Centre for Ageing Better
9 Aug 2020
By 2022, there will be 12.5 million job vacancies that need to be replaced due to people leaving the workforce, in addition to the 2 million new vacancies that will be created.
However, there are estimated to be just 7 million younger people to fill them. Retaining older workers will be critical to closing this gap.
In some sectors and organisations, the ageing workforce risks a significant loss of skills and people if they were all to retire at state pension age. There is a clear need across all sectors to follow Ros Altmann’s (now Minister for Pensions) three ‘Rs’ for older workers of recruit, retain, retrain.
People aged over 50 comprise over a third of the total workforce, and yet not everyone who wants to work is able to. Only half of the population aged 50-64 are still in work in some parts of the country. The report, ‘The Missing Million’, by Business in the Community estimated that approximately 1 million people have been made ‘involuntarily workless’ – pushed out of their previous job through a combination of redundancy, ill health or early retirement.
In our survey with Ipsos MORI of people aged over 50 in England, of those that had retired 13% had done so due to ill health and 7% because they were made redundant. Despite the removal of the Default Retirement Age, 25% reported retiring primarily because they had reached state pension age. It is possible that at least some of these people would be better off working beyond state pension age, not only for financial reasons but because of the social benefits. Interestingly one in five of people who are officially retired go back to work within five years of retirement.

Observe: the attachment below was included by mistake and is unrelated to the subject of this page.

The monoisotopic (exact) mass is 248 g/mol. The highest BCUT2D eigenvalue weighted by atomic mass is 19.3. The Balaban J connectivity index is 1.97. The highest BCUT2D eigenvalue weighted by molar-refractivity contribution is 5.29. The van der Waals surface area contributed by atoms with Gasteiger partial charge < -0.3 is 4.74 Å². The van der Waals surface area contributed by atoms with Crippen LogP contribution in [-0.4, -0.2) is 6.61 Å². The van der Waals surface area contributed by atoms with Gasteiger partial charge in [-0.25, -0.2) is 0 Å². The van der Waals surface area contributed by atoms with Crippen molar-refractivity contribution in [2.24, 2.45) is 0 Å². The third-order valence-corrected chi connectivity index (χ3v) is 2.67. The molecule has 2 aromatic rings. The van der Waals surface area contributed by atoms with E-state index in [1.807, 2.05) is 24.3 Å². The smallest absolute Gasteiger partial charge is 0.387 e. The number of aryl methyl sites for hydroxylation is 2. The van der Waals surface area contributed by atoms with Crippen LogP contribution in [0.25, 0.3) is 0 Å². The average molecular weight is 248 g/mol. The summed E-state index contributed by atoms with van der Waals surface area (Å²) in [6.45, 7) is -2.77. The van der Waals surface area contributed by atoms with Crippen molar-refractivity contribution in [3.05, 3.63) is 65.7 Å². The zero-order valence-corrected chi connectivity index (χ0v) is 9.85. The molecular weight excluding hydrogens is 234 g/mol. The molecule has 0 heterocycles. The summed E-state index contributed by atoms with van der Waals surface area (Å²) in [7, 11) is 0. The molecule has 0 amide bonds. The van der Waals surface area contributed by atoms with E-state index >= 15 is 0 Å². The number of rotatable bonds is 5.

We know that helping people stay in work will have economic benefits; reducing welfare costs, increasing tax revenue to Government, and ensuring individuals have higher savings for later life. Our Later Life in 2015 research found that the social benefits of work are also important – work gives meaning and purpose, provides social contact and keeps us active. As we live longer it is likely many of us will have to work for longer. We want to ensure that people are able to make informed decisions and have control over where, when and how they work in later life.
There are examples of employers seeking to create age-friendly workplaces and retain the skills and experience of older workers. They see the benefits to their employees, but also of retaining skills and talents, having a diverse workforce and better understanding their customers.
We recently partnered with Business in the Community to strengthen the business case so more employers understand the benefits of an age friendly workplace, to learn from what leading employers are doing, and to spread those policies and practices that are most effective widely.
We want more people to have the opportunity to work for as long as they want to. Therefore, we are interested in hearing from employers across the country that see the benefits of recruiting and retaining older workers and that are implementing changes to create an age friendly workplace. Being age friendly should be a marker of every successful organisation.